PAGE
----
I speak of fairytales. You’ll pry my fairytales out of my cold, dead hands. That may sound very strident and it is indeed, but it is born of atheistic thinking, of having been surrounded on all sides and perpetually accused of believing in fairytales. Dump your imaginary Sky Daddy. Be a realist, there is no God. So in total defiance, IB became quite a romantic, clinging to her “fairytales,” also known as the bible.
Several discussions have come up all around the concept of post modern thought, subjective truth, moral relativism. Here is one, Wintery Knight asking CAN A PERSON BE POSTMODERN AND A CHRISTIAN AT THE SAME TIME?
I just want to say something about post-modernism, it is characterized by skepticism, cynicism, distrust of the grand narrative. What is the grand narrative? Well, that is the question indeed. The grand narrative is actually where you place your eyes, what you believe in pretty much sight unseen. “For we walk by faith and not by sight.”
Christianity itself is a grand narrative. Faith is a tangible thing, it has evidence and substance to it. “Now faith is the substance of things hoped for, the evidence of things not seen.” However, it requires one to believe in and to follow a grand narrative.
A grand narrative is the stuff of fairytales, for example, love conquers all. Love conquered all on the cross and He is now seated in victory at the right hand of the Father.
The thing is, we are all products of our environment, so we are all touched by post modern thinking. One cannot simply escape the deception by claiming to be a realist, an evidence based thinker, cynically rejecting the grand narrative and slaying romanticism. In the very process of rejecting post modernism, you’ve actually just become a post modernist. That one will really mess with your head.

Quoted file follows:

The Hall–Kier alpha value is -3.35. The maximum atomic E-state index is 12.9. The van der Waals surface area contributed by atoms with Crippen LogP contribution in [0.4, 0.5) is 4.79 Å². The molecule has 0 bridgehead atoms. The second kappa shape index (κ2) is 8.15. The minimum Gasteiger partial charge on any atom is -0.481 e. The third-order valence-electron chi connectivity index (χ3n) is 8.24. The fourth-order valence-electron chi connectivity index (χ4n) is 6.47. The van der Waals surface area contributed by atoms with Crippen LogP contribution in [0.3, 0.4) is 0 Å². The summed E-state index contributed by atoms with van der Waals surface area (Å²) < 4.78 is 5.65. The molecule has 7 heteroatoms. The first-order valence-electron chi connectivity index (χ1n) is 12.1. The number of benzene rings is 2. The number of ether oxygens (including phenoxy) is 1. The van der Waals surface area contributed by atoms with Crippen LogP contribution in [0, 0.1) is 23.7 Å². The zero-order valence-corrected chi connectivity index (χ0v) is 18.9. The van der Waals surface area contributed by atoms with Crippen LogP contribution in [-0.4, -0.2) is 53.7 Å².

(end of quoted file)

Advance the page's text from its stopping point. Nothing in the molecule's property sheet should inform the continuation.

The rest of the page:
Naturally people have different styles of thinking, there is great diversity in how we perceive the world, and this is a very good thing indeed. Recently at Literary Life, we have been discussing Madame Bovary, The Fate of the Romantic. Unchecked romanticism all by itself does indeed have a dark side, and the novel explores some of those themes.
That same concept of rejecting post modernism by slaying romanticism came up again among some religious leaders on the TV, and all in good fun here, but IB indulged in quite a bit of romanticism by having a frolicking debate with the television. A debate by the way, that I won.
Here is what I perceive to be the nature of the problem in the modern world. We no longer believe in fairytales. We are cynical about the grand narrative. We reject many aspects of what could be called traditionalism. In the US, in a country barely 200 years old, we refer to most human wisdom that came before us as the total ignorance of our Bronze Age ancestors. We have evolved, progressed, donja know. We are now reason based, rational, scientific. Vastly superior creatures who can just sneer at things like myths and legends, or wit, whimsy, and woo. Our disease is not romanticism, nor is it fairytales, nor is it the rejection of logic and reason, it is an ailment that springs from pride and putting our faith exclusively in, leaning into our own understanding.
The very moment we place all our trust in our own ability to fully understand the nature of our own existence, well, “believing themselves wise, they became fools.”
“Wherefore, my beloved, as ye have always obeyed, not as in my presence only, but now much more in my absence, work out your own salvation with fear and trembling.” -Philippians 2:12